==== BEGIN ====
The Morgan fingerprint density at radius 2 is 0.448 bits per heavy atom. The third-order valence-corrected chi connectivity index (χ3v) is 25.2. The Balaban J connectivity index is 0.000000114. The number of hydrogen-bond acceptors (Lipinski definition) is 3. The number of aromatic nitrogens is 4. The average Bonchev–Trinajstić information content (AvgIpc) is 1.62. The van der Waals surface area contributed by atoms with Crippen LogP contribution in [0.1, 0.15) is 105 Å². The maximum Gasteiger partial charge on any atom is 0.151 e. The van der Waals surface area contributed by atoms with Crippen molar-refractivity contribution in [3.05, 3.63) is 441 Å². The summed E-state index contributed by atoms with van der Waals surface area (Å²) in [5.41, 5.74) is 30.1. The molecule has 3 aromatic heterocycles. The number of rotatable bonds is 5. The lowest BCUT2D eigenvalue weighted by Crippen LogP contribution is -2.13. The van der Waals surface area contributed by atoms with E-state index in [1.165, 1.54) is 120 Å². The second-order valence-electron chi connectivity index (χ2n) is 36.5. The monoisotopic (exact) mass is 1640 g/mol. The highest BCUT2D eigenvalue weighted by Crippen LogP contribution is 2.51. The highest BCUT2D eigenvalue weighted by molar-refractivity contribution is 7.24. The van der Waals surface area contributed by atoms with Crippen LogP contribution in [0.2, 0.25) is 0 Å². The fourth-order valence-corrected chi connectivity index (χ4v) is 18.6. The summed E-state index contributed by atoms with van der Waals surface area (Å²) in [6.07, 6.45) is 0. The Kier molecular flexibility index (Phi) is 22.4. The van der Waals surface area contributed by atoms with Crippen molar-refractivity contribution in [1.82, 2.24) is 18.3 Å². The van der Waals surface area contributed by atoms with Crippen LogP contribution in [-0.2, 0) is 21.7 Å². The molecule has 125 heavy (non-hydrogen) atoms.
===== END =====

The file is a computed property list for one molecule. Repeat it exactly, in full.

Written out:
The Morgan fingerprint density at radius 2 is 0.448 bits per heavy atom. The third-order valence-corrected chi connectivity index (χ3v) is 25.2. The Balaban J connectivity index is 0.000000114. The number of hydrogen-bond acceptors (Lipinski definition) is 3. The number of aromatic nitrogens is 4. The average Bonchev–Trinajstić information content (AvgIpc) is 1.62. The van der Waals surface area contributed by atoms with Crippen LogP contribution in [0.1, 0.15) is 105 Å². The maximum Gasteiger partial charge on any atom is 0.151 e. The van der Waals surface area contributed by atoms with Crippen molar-refractivity contribution in [3.05, 3.63) is 441 Å². The summed E-state index contributed by atoms with van der Waals surface area (Å²) in [5.41, 5.74) is 30.1. The molecule has 3 aromatic heterocycles. The number of rotatable bonds is 5. The lowest BCUT2D eigenvalue weighted by Crippen LogP contribution is -2.13. The van der Waals surface area contributed by atoms with E-state index in [1.165, 1.54) is 120 Å². The second-order valence-electron chi connectivity index (χ2n) is 36.5. The monoisotopic (exact) mass is 1640 g/mol. The highest BCUT2D eigenvalue weighted by Crippen LogP contribution is 2.51. The highest BCUT2D eigenvalue weighted by molar-refractivity contribution is 7.24. The van der Waals surface area contributed by atoms with Crippen LogP contribution in [0.2, 0.25) is 0 Å². The fourth-order valence-corrected chi connectivity index (χ4v) is 18.6. The summed E-state index contributed by atoms with van der Waals surface area (Å²) in [6.07, 6.45) is 0. The Kier molecular flexibility index (Phi) is 22.4. The van der Waals surface area contributed by atoms with Crippen molar-refractivity contribution in [1.82, 2.24) is 18.3 Å². The van der Waals surface area contributed by atoms with Crippen LogP contribution in [-0.2, 0) is 21.7 Å². The molecule has 125 heavy (non-hydrogen) atoms.